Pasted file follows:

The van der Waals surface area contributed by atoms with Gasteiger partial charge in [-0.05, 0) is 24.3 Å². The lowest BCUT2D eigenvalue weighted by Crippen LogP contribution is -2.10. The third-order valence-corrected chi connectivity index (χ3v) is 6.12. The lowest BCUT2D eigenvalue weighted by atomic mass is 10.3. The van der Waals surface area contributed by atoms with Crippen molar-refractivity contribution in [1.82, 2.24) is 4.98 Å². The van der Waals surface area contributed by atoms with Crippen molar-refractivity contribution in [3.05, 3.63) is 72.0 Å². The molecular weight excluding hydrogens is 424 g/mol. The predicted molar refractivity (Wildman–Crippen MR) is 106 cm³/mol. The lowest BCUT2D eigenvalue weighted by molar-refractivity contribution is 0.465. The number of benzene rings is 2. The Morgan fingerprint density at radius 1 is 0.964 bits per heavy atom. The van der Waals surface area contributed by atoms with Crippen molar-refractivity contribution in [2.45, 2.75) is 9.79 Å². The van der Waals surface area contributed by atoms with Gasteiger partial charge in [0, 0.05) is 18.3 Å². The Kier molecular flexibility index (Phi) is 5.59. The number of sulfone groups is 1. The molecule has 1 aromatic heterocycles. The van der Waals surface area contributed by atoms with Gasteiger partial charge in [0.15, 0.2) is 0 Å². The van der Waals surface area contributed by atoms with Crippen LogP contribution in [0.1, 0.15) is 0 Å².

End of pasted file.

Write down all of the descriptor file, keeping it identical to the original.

The van der Waals surface area contributed by atoms with Gasteiger partial charge in [-0.05, 0) is 24.3 Å². The lowest BCUT2D eigenvalue weighted by Crippen LogP contribution is -2.10. The third-order valence-corrected chi connectivity index (χ3v) is 6.12. The lowest BCUT2D eigenvalue weighted by atomic mass is 10.3. The van der Waals surface area contributed by atoms with Crippen molar-refractivity contribution in [1.82, 2.24) is 4.98 Å². The van der Waals surface area contributed by atoms with Crippen molar-refractivity contribution in [3.05, 3.63) is 72.0 Å². The molecular weight excluding hydrogens is 424 g/mol. The predicted molar refractivity (Wildman–Crippen MR) is 106 cm³/mol. The lowest BCUT2D eigenvalue weighted by molar-refractivity contribution is 0.465. The number of benzene rings is 2. The Morgan fingerprint density at radius 1 is 0.964 bits per heavy atom. The van der Waals surface area contributed by atoms with Crippen molar-refractivity contribution in [2.45, 2.75) is 9.79 Å². The van der Waals surface area contributed by atoms with Gasteiger partial charge in [0, 0.05) is 18.3 Å². The Kier molecular flexibility index (Phi) is 5.59. The number of sulfone groups is 1. The molecule has 1 aromatic heterocycles. The van der Waals surface area contributed by atoms with Gasteiger partial charge in [0.15, 0.2) is 0 Å². The van der Waals surface area contributed by atoms with Crippen LogP contribution in [0.1, 0.15) is 0 Å².